“I had no idea how hectic and overwhelming that job actually is. You’re in marathon management meetings. You’re arguing with the head of sales about the right lead goals. You’re hiring a new PR firm for the West Coast,” he says. “I realized clients were too busy solving other problems to go three levels deep on understanding all the technical work we do.”
He has since simplified how he deals with customers to save them as much time and attention as possible. And he urges other entrepreneurs, “If you are starting a b-to-b business, don’t start it until you have spent one to three months working in the office of your customer.”
It’s OK to Spend Money: Bob Bernstein, founder of Bongo Productions LLC, tried to go the cheap route when opening his first cafe in Nashville, Tenn., in 1993. “This bootstrapping was great and taught me lots of ways to save a buck. However, it also meant that I had to rebuy lots of equipment and fix things later,” he says. “For instance, I started with mostly residential-quality dishware. These soon broke. Similarly, I saved money by doing some basic carpentry myself, building shelves, minor walls, and tables. These soon started falling off walls, collapsing or chipping away and had to be redone.”
Don’t Sweat the Small Stuff: Before Clifford Holekamp founded his St. Louis-based chain of podiatric medical centers, Foot Healers, he had thought through how to run a better shop. “At the beginning, I held employees accountable for every detail, including minutiae like office-supply expenses, personal Internet usage and turning off lights,” he says.
“Because I was tracking such a laundry list of performance measurements, the employees really didn’t focus, or excel, on any of them,” he says. So, he decided to focus only on the big stuff, such as revenue metrics and customer satisfaction.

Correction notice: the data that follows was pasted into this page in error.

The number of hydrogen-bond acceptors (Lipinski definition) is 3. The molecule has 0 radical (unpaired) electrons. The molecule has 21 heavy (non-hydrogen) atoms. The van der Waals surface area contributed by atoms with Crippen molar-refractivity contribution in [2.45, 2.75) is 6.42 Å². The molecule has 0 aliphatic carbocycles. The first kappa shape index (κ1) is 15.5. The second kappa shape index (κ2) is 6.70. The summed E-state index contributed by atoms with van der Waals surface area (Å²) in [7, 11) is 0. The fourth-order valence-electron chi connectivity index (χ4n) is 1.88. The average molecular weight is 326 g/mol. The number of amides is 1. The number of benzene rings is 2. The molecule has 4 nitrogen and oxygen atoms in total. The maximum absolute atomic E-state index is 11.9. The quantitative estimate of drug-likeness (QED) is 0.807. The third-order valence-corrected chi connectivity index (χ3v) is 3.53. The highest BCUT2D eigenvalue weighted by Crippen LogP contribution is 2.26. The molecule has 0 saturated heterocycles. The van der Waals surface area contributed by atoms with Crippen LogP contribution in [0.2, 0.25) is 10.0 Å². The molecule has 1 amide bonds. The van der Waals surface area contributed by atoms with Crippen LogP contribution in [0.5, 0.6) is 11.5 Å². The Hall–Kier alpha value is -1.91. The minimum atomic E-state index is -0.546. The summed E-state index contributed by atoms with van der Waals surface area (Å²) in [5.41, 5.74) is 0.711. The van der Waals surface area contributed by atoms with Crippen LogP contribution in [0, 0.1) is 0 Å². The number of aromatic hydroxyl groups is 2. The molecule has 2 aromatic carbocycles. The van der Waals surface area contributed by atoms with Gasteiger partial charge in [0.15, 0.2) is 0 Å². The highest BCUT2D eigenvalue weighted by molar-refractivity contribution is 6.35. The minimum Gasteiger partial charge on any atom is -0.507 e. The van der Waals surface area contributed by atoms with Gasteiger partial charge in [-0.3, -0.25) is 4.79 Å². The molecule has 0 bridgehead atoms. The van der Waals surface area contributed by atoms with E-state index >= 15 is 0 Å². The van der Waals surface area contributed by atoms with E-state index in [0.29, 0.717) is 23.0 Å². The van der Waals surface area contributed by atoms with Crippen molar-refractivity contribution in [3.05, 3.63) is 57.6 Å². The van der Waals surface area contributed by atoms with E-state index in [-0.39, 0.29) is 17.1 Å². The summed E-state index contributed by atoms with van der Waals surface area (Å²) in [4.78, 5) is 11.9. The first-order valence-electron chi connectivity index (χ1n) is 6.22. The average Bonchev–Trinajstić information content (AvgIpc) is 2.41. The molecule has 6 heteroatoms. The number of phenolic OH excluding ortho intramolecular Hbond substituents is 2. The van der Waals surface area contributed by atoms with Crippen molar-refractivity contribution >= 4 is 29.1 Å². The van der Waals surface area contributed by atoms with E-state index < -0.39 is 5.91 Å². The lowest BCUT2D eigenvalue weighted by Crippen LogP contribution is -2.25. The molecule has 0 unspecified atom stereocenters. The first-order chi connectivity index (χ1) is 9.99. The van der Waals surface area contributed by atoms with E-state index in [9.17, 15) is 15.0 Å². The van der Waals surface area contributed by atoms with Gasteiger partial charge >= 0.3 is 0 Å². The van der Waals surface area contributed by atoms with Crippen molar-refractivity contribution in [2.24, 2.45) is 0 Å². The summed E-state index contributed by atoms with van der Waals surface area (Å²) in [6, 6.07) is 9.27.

“While the employees did end up sliding on the minutiae, they improved on the much more impactful metrics,” he says. “The result was a higher-performing business with happier employees and less effort.”
Trust but Verify: When Natacha Beim, founder of Canada’s CEFA Early Learning schools, hired a general contractor to build her first school 17 years ago, she went with a company recommended by a large developer. But she wished she had dug deeper into the contractor’s record. The contractor took on too many projects and stopped coming in to work, leaving her in an unfinished space halfway through construction and delaying the opening by several months. She had no choice but to change construction crews midproject. This cost her several months in rent, the majority of her clients and an extra $150,000 in construction costs.
Sell, Sell, Sell: Saad Shah forgot something in the early days of starting Metric-X LLC, a custom-software developer in Rochester, Mich.: “Sales is the lifeblood of the business. Always sell.”
Several times, “when we were busy with multiple projects, we focused almost exclusively on making sure that the projects were successfully completed. This was wrong, because we neglected to proactively find projects for the future. Once the projects that kept us busy ended, we didn’t have other projects already lined up to work on. This is why it is critical to always be prospecting and selling our services.”
Ms. Haislip is a writer in Chatham, N.J. She can be reached at [email protected]